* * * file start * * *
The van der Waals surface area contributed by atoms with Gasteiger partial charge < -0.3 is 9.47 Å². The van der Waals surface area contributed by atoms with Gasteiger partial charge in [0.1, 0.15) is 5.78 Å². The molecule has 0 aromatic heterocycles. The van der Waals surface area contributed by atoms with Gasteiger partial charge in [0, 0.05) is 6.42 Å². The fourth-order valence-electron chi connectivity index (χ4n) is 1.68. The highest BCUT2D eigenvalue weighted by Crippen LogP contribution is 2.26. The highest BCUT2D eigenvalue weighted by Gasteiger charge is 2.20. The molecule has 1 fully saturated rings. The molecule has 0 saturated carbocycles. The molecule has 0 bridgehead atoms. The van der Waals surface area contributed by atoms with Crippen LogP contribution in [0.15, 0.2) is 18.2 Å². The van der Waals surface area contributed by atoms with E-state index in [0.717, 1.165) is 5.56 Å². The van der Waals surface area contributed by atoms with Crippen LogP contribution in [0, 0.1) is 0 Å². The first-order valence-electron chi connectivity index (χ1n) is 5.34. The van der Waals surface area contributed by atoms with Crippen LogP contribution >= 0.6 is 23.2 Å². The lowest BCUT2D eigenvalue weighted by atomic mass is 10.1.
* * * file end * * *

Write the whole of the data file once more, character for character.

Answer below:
The van der Waals surface area contributed by atoms with Gasteiger partial charge < -0.3 is 9.47 Å². The van der Waals surface area contributed by atoms with Gasteiger partial charge in [0.1, 0.15) is 5.78 Å². The molecule has 0 aromatic heterocycles. The van der Waals surface area contributed by atoms with Gasteiger partial charge in [0, 0.05) is 6.42 Å². The fourth-order valence-electron chi connectivity index (χ4n) is 1.68. The highest BCUT2D eigenvalue weighted by Crippen LogP contribution is 2.26. The highest BCUT2D eigenvalue weighted by Gasteiger charge is 2.20. The molecule has 1 fully saturated rings. The molecule has 0 saturated carbocycles. The molecule has 0 bridgehead atoms. The van der Waals surface area contributed by atoms with Crippen LogP contribution in [0.15, 0.2) is 18.2 Å². The van der Waals surface area contributed by atoms with E-state index in [0.717, 1.165) is 5.56 Å². The van der Waals surface area contributed by atoms with Crippen LogP contribution in [0, 0.1) is 0 Å². The first-order valence-electron chi connectivity index (χ1n) is 5.34. The van der Waals surface area contributed by atoms with Crippen LogP contribution >= 0.6 is 23.2 Å². The lowest BCUT2D eigenvalue weighted by atomic mass is 10.1.